WASHINGTON (REUTERS, WASHINGTON POST)- The stock market bellwether Dow Jones industrial average reached a new high Tuesday (Aug 1) as it neared the 22,000 mark, buoyed by the strong financial performance of some of America's best-known corporations.
The Dow entered August coming off its best monthly performance since February, the first full month President Donald Trump was in office, when it increased 2.54 per cent.
It closed Tuesday at 21,963.03 after reaching an intraday high of 21,990.96 earlier.
The tech-heavy Nasdaq exchange and the broader Standard & Poor's 500 index have also put in strong performances in what has been a mostly positive year for Wall Street.
Trump took to Twitter Tuesday morning to tout the gains, taking particular note of the market's surge since his November victory.
But the broader market saw a bigger rally under former President Barack Obama. The benchmark S&P 500 Index has gained 9.4 per cent since Trump took office on Jan 20, lagging a 16.2 per cent S&P gain during Obama's first months in office.
While stocks jumped after Trump won and the Republicans claimed control of both houses of Congress, analysts said the market's recent run probably has less to do with politics than it does the healthy performance of the nation's public companies.
If anything, Congress' failure to repeal and replace the Affordable Care Act or the nation's tensions with North Korea should have dampened investors' enthusiasm, some said.
"The market hasn't been paying attention to Washington," said Howard Silverblatt, a senior index analyst at S&P Dow Jones Indices. "It's paying attention to fundamentals," such as revenue, profits and other corporate metrics.
Trump also sent a Twitter message bragging about corporate America's high profits under his presidency, prompting critics to say he was undercutting Republican arguments in favor of a tax cut for corporations.
As Republicans in Washington try to refocus on taxes after the collapse of their failed drive to repeal Obamacare, Trump sent a morning tweet that said: "Corporations have NEVER made as much money as they are making now."
Corporate lobbyists and Republicans consistently argue that a cut in the corporate income tax is needed to help corporations be more competitive. But highlighting corporate profits could diminish that argument.
The largest US public companies have seen profits accelerate in 2017, with quarterly earnings rising at a double-digit pace compared with a year ago, according to Thomson Reuters data.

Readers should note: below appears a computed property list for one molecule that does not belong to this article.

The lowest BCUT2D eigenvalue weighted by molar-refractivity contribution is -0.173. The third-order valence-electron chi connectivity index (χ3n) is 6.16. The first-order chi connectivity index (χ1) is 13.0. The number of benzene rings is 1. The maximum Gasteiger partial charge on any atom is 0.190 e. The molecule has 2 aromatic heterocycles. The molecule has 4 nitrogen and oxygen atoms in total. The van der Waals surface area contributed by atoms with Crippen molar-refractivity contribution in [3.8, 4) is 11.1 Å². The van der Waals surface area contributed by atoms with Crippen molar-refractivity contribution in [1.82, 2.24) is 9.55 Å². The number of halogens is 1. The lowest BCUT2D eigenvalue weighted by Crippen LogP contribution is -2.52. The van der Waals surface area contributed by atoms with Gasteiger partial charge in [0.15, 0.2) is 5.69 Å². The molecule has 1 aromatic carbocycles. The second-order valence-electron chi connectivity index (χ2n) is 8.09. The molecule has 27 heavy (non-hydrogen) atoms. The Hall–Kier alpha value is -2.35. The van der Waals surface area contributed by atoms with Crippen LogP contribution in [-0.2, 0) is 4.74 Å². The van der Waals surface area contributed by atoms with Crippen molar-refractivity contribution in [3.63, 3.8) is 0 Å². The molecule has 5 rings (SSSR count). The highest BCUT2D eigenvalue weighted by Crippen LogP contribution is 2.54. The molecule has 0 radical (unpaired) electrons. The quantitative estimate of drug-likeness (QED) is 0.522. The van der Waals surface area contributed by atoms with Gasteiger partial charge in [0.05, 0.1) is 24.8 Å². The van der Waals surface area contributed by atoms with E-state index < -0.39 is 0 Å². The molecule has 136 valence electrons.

Full-year earnings are expected to be up 11.5 per cent, which would be the strongest growth since 2011. More than six months into his presidency, Trump still sends out tweets that catch aides and allies off guard and sometimes clash with Republicans' messaging on their policy agenda.
The Trump tweet "takes the edge of urgency off the plea to reduce the burden on corporations," said William Galston, a senior fellow at the Brookings Institution think tank.
Many of the world's largest companies have been reporting positive quarterly financial results in recent weeks.
Earnings from jetliner manufacturer Boeing led the way, accounting for 56.5 per cent of the Dow's gain for the month of July, according to Silverblatt. Boeing's shares rose 8 per cent toward the end of the month after it reported profits that beat analysts' expectations, and the company raised its forecasts for the year.
If the Dow "goes over 22,000, obviously it's Boeing," Silverblatt said.
Fast food giant McDonald's accounted for 23 per cent of the increase in July as it too reported stronger sales and profits than many analysts projected.
The highfliers offset the lackluster performance of companies like IBM and Under Armour, the latter of which announced a round of layoffs Tuesday and lowered its sales projections for the year.
Some analysts said the stock market's performance still suggests that investors are hopeful the
Trump administration will follow through on efforts to boost infrastructure spending and cut taxes. That optimism suggests a pullback is in the offing if lawmakers continue to struggle to pass legislation and economic growth remains sluggish.
"What this stock market looks like is that it's priced for legislative perfection," Kristina Hooper, a global market strategist at Invesco, an independent investment management firm. "And we seem to be set up for less-than-perfect legislative outcome."